August 24, 2007
Dear CNET members,
Happy Friday folks! Backing up your hard drive is by far one of the most popular questions submitted to me on a weekly basis. And while we have covered the topic on how to back up your important data in a past edition of the community newsletter (Getting serious about backing up your data), this week's question from "Bill L." is slightly different. Bill's question asks us how he can back up his entire drive and restore his computer to the state it was in when it was last backed up, without having to reinstall Windows, download all of the "patches," get all the drivers, reload all the programs, etc.
Given the answers from our members to your question, Bill, there are many methods to this madness--ranging from imaging/cloning your hard drive (where you would use a specialty software utility to make an exact copy of your current hard drive) to setting up a RAID (Redundant Array of Independent Drives/Disks) 1 configuration. Of all the member-recommended solutions to Bill, I would have to say that the majority of the folks here advised using a hard disk imaging/cloning software utility. While it's not the only solution, it is probably one of the easiest ways of going about it. But don't take my word for it, read for yourselves the number of members mentioning this method. However, these utilities (such as Acronis True Image, Norton Ghost, Paragon Drive Backup) will cost you some money. But if you're serious about backing up your entire drive and your precious time is money, it's worth the investment.
To get this topic started, I have a few selected answers to get you rolling. There are many recommendations, so do read up on all of them and determine which method best suits your needs and abilities. And on that note, I give you a quote from member "Considerate_Guy" who posts, "The hardest part about backups is remembering to do them!" and gives us some info on what's to come from Microsoft as a possible solution.
I hope everyone finds this information from our members valuable. Thanks to all who contributed! Have a fantastic weekend! The topic is open for you to discuss!
Member Question of the Week
I have read the many articles on backing up your computer,
but I have never seen an article that tells me how to do what
I would like to do most, and that is to restore my computer
to the exact same condition it was in before my hard-drive
went belly-up! Well, I should say, to restore it to the state
it was in at the last back-up.
I definitely do not want to have to reinstall Windows,
download all of the "patches," get all the drivers, etc.,
etc. What I really want to do is to keep a back-up of
*everything* so I can put *everything* back the way it was. I
have tried a "restore" before, but was not successful and had
to go through the above tedious procedure.
I will bet you that almost all computer users would like to
know how to do this, and the articles I have seen are not too
clear on whether you can even do it, and if you can't, why
Vote for the most helpful answer
Below are the answers we've selected for you to vote on. Click on the title to read the answer by the member.
Here are the selected submissions grouped in one post.
Click here to vote for Wolfie2k5
Time to vote! Now that you've read our members' answers, which would you consider the most helpful? Click on the button to weigh in on the decision.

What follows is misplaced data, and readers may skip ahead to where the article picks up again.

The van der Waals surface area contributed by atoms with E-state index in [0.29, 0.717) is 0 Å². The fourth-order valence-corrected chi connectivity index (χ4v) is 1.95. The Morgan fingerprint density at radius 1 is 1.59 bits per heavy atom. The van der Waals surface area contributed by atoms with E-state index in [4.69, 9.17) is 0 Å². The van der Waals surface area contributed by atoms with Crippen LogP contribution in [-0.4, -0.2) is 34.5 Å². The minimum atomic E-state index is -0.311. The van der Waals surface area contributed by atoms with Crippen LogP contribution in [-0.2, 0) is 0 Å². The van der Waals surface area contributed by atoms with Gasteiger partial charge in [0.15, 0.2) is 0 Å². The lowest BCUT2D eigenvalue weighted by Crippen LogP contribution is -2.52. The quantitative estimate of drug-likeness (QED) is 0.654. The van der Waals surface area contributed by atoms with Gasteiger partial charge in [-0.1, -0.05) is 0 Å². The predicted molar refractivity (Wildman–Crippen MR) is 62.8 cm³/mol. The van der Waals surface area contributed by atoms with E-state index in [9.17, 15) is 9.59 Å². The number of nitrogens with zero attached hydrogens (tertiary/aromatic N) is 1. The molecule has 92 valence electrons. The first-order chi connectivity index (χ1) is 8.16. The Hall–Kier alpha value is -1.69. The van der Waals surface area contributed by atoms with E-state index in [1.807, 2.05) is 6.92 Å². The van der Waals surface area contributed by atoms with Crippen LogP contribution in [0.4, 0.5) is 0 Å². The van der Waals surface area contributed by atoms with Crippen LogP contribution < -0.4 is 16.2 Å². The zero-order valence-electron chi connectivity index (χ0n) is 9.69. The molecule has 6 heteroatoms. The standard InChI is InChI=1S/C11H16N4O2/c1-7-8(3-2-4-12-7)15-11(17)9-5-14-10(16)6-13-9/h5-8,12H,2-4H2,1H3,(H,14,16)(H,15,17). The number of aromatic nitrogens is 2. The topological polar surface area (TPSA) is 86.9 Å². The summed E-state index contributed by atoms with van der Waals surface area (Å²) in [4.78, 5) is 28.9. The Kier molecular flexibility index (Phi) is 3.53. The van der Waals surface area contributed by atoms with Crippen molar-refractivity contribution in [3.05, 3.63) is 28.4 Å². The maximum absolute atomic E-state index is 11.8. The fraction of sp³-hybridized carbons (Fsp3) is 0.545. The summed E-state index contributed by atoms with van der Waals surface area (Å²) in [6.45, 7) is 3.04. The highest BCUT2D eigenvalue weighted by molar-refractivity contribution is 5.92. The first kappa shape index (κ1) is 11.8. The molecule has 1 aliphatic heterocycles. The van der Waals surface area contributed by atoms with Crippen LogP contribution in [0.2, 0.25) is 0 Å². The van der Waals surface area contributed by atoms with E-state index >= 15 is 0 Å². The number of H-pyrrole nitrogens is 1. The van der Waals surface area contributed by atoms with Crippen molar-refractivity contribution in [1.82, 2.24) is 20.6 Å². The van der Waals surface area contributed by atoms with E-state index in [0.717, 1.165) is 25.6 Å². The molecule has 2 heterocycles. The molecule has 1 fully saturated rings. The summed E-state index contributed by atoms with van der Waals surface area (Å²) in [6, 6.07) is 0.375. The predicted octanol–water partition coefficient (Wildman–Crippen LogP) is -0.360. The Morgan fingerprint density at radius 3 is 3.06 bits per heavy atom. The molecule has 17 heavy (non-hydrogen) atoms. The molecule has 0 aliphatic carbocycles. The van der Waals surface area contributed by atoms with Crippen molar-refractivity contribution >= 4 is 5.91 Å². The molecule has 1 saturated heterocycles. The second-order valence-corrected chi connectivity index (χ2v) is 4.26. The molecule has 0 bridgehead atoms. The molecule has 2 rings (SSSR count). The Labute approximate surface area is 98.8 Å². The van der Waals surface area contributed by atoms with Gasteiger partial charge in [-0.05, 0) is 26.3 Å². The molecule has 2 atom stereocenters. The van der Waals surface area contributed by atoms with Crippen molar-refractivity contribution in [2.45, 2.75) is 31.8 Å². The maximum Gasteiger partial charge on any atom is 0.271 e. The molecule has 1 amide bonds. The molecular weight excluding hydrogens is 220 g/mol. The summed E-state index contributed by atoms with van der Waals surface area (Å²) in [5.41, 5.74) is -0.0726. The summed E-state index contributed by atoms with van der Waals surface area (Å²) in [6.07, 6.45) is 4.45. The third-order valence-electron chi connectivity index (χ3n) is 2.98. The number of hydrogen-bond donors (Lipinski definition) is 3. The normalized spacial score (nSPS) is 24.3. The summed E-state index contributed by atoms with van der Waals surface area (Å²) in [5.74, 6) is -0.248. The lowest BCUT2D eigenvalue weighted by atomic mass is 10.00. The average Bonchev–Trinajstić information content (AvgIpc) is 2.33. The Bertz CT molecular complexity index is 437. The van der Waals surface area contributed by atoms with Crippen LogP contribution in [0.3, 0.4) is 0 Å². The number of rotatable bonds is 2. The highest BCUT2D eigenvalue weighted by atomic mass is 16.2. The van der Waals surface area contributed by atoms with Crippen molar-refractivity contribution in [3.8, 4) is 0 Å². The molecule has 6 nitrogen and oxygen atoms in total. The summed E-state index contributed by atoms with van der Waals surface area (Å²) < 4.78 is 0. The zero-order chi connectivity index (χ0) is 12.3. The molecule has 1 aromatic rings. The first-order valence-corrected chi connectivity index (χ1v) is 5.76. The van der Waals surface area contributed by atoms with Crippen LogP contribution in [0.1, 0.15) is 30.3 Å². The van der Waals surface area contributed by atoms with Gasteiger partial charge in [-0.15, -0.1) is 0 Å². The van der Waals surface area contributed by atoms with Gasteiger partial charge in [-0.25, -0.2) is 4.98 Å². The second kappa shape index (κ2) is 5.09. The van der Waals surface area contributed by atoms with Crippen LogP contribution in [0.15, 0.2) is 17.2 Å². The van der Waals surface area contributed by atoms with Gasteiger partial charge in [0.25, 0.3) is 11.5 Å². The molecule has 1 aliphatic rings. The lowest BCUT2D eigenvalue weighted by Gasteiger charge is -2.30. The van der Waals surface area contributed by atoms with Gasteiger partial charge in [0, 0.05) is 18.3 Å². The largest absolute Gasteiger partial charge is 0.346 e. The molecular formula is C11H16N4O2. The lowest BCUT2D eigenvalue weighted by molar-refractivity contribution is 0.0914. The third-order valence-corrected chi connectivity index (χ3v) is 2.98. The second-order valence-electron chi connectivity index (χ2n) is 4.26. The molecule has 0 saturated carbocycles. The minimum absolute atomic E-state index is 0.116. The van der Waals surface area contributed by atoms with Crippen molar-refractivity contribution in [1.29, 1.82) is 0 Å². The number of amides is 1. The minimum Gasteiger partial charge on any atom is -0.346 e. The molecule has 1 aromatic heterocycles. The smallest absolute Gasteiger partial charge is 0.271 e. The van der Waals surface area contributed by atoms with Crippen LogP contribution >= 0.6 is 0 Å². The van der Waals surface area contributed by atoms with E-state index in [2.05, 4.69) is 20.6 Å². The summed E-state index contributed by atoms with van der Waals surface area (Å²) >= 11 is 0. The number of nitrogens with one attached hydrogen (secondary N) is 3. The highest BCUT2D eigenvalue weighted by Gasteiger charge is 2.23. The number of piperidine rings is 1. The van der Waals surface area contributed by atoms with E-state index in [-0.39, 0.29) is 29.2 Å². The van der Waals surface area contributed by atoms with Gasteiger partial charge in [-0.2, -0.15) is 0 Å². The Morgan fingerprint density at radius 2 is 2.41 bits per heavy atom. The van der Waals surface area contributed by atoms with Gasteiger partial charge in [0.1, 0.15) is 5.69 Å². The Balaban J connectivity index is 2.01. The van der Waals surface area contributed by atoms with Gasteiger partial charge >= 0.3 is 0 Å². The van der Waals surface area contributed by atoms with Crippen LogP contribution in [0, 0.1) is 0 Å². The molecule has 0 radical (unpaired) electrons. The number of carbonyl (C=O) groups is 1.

Click here to vote for Watzman
Click here to vote for bus
Click here to vote for waytron
For the member whose answer was voted the
most helpful by our community, we will send
this member some cool CNET branded gear.
Previous week's Q&AThe votes are in! Below is the answer voted most helpful by our community to last week's question.
My wife and I had two laptops stolen from our room in an
upscale hotel in Norfolk, Virginia last Saturday night. My
question is somewhat open-ended. Is a concern justified for
identity theft from the info available on the machine? Having
owned the laptops for 1 to 2 years and using them as the
primary home/travel computer, it is safe to say that
everything was on the hard drive. Not only the 20GB of
pictures, nor the finance stuff, or the research database, or
all the cookies, etc.; even the money for the cost of the
computers is poof--gone. What is the concern that the
community would have for such a loss: identity theft, system
hijacking, sleepless nights, having to buy new ones, and so
on. In the future, in case of another loss, what are some
solid security measures I can use to prevent someone from
obtaining what I have on my laptops?
Also, is the hotel responsible for replacement? We knowingly
closed the door behind us when we went out, only to come back
to a door ajar with the laptops and bags gone. We do want the
hotel to review the letter that we will be sending to the
local newspaper and all the travel magazines, in the event
that they deny payment. Any suggestions?
Dave of Onancock, Virginia
Hey Dave, You should be concerned. If I were you, here's what I'd do in three stages. The first two stages should be happening now and pretty close to simultaneously until complete. Part I is Reporting and Damage Control, Part II is Recovery, and Part III is Future Preventative Measures to avoid a similar...
Congratulations to the winner!
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Check out next week's question:
How would one go about encrypting and password protecting specific data files or folders on my PC so that in an event my machine is either accessed physically or through cyberspace intruders, those people will not be able to access or open those particular files. Any details or recommendation would be appreciated. Thank you for your time.
We feature a new question every Friday, and if you have the answer for our member, you can submit it above. If your submission is picked by our members as the most helpful answer, you'll receive some cool CNET branded gear.
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